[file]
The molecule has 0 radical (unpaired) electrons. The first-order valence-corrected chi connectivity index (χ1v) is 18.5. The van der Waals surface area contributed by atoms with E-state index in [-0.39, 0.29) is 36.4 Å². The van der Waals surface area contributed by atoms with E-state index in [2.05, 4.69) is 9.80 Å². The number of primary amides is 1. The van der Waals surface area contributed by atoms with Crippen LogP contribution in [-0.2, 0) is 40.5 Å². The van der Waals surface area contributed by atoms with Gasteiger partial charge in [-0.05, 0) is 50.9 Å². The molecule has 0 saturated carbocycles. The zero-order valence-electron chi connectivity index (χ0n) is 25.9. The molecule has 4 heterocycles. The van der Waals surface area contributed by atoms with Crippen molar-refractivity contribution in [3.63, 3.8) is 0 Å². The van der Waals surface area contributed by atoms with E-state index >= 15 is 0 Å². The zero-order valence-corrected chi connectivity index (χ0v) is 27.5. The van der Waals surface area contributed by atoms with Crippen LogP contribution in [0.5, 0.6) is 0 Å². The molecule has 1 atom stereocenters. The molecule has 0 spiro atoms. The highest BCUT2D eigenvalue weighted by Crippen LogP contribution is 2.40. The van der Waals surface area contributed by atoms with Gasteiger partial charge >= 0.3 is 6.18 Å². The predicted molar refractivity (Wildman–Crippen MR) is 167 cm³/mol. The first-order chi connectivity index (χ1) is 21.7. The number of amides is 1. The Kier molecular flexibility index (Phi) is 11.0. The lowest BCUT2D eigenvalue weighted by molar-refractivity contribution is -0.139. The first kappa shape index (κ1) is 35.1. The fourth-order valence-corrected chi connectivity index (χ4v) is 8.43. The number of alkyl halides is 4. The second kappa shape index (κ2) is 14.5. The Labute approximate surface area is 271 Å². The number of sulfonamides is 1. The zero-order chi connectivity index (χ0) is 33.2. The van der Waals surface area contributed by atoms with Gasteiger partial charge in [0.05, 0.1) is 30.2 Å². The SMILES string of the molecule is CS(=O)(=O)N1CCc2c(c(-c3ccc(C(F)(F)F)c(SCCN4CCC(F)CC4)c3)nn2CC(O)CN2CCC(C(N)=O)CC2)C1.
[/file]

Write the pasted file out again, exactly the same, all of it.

The molecule has 0 radical (unpaired) electrons. The first-order valence-corrected chi connectivity index (χ1v) is 18.5. The van der Waals surface area contributed by atoms with E-state index in [-0.39, 0.29) is 36.4 Å². The van der Waals surface area contributed by atoms with E-state index in [2.05, 4.69) is 9.80 Å². The number of primary amides is 1. The van der Waals surface area contributed by atoms with Crippen LogP contribution in [-0.2, 0) is 40.5 Å². The van der Waals surface area contributed by atoms with Gasteiger partial charge in [-0.05, 0) is 50.9 Å². The molecule has 0 saturated carbocycles. The zero-order valence-electron chi connectivity index (χ0n) is 25.9. The molecule has 4 heterocycles. The van der Waals surface area contributed by atoms with Crippen molar-refractivity contribution in [3.63, 3.8) is 0 Å². The van der Waals surface area contributed by atoms with E-state index >= 15 is 0 Å². The zero-order valence-corrected chi connectivity index (χ0v) is 27.5. The van der Waals surface area contributed by atoms with Crippen LogP contribution in [0.5, 0.6) is 0 Å². The molecule has 1 atom stereocenters. The molecule has 0 spiro atoms. The highest BCUT2D eigenvalue weighted by Crippen LogP contribution is 2.40. The van der Waals surface area contributed by atoms with Gasteiger partial charge >= 0.3 is 6.18 Å². The predicted molar refractivity (Wildman–Crippen MR) is 167 cm³/mol. The first-order chi connectivity index (χ1) is 21.7. The number of amides is 1. The Kier molecular flexibility index (Phi) is 11.0. The lowest BCUT2D eigenvalue weighted by molar-refractivity contribution is -0.139. The first kappa shape index (κ1) is 35.1. The fourth-order valence-corrected chi connectivity index (χ4v) is 8.43. The number of alkyl halides is 4. The second kappa shape index (κ2) is 14.5. The Labute approximate surface area is 271 Å². The number of sulfonamides is 1. The zero-order chi connectivity index (χ0) is 33.2. The van der Waals surface area contributed by atoms with Gasteiger partial charge in [0.05, 0.1) is 30.2 Å². The SMILES string of the molecule is CS(=O)(=O)N1CCc2c(c(-c3ccc(C(F)(F)F)c(SCCN4CCC(F)CC4)c3)nn2CC(O)CN2CCC(C(N)=O)CC2)C1.